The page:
As part of the recent agreements of exchange of tax information subscribed by Gibraltar for cooperation in tax matters, the Gibraltar financial institutions will be reporting to the Spanish tax office the relevant tax information of all their account holders, including income on earnings, tax withheld and tax residency status. The first reporting will take place before the end of 2017 related to the tax year 2016. The world is getting smaller…
The purpose of those agreements subscribed by Gibraltar was to promote international cooperation in tax matters through exchange of information. This was developed by the OECD but also implemented through the relevant EU Directives.
You may have heard or read that Gibraltar financial institutions have sent letters to their customers asking to confirm their tax residency status and to request their “TIN”, which is in fact their Tax Identification Number. For the purpose of Spanish residents, this is the identity card (DNI) for Spanish nationals and the NIE for non Spanish nationals. Basically the Gibraltar financial institutions, through the Gibraltar tax authorities, will be providing to the Spanish tax office the relevant tax information for all the account holders who are tax residents in Spain. This annual reporting obligation starts before the end of 2017 and related to the calendar year 2016, so the Spanish tax office will have access to this tax information very soon.
If you are tax resident in Spain, you have bank accounts or any other financial investments in Gibraltar which you have diligently declared in Spain by filing the related personal annual tax declarations (namely Modelo 720 – declaration of ownership of non Spanish assets -, Income Tax and Wealth Tax)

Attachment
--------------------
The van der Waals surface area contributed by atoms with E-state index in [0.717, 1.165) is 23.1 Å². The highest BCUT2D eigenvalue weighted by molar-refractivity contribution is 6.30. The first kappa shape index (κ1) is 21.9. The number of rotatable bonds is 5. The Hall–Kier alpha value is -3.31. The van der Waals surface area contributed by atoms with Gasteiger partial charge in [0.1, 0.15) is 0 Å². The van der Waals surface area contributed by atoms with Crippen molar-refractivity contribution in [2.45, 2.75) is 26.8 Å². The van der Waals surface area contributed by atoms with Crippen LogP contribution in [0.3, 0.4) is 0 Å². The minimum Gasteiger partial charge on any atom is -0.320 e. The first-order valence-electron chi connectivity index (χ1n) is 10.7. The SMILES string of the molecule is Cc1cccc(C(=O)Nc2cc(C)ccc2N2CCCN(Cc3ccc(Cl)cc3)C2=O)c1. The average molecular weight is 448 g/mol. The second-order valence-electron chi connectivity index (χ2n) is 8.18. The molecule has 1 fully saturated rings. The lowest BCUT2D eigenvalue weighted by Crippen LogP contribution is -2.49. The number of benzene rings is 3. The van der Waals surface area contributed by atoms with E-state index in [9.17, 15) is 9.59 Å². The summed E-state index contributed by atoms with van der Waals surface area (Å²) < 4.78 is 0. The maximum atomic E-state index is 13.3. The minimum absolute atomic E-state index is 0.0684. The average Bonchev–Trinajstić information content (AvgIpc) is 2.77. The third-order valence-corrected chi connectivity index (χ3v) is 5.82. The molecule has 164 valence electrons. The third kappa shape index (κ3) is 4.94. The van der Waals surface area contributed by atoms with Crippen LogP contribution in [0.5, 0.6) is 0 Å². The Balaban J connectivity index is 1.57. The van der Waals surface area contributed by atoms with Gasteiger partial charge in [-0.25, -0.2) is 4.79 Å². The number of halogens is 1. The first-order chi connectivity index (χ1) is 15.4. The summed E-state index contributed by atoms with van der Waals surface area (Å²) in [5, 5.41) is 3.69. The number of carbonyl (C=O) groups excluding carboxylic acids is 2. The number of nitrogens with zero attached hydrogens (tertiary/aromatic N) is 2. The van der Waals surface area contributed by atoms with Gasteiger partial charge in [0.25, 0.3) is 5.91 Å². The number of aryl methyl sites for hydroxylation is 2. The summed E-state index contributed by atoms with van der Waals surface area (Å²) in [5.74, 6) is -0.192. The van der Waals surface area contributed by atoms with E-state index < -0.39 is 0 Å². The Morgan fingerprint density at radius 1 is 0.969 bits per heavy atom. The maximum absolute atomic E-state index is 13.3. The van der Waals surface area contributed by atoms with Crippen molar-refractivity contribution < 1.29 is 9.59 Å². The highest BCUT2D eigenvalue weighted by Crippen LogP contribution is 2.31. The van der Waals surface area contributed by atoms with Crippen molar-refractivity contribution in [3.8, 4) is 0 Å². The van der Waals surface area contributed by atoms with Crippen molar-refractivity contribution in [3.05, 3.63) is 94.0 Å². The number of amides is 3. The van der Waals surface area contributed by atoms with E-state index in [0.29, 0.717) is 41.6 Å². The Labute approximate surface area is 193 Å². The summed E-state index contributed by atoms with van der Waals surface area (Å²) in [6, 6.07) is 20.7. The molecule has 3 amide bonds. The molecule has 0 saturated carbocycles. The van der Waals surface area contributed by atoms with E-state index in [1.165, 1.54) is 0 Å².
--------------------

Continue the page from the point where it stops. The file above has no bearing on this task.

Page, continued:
However, if you are tax resident in Spain and have not declared the ownership or the income from those financial assets held in Gibraltar, you are exposed to a significant and certain risk. The Spanish tax office will be able to check if you have declared that income and, if not, to assess you for the payment of the related tax plus fines. The Spanish tax statutory limitation to review tax matters (prescription) is generally 4 years and, subject to certain conditions, the tax fines can be up to 150%. The message is crystal clear, and you would need to seek specialised tax advice on how to best bring your Spanish tax matters up to date.
The world is getting smaller and it seems that it is the last chance given by the tax office to all taxpayers to bring their tax matters fully up to date.
Spence Clarke & Co specialises in the provision of Spanish tax, legal and accounting services, mainly to foreigners with interests in Spain. Our cross-border knowledge helps clients adapt to the Spanish system with the minimum of doubt and disruption, and we will be pleased to provide you with expert, practical and straightforward advice on the compliance of your Spanish tax, accounting and legal matters.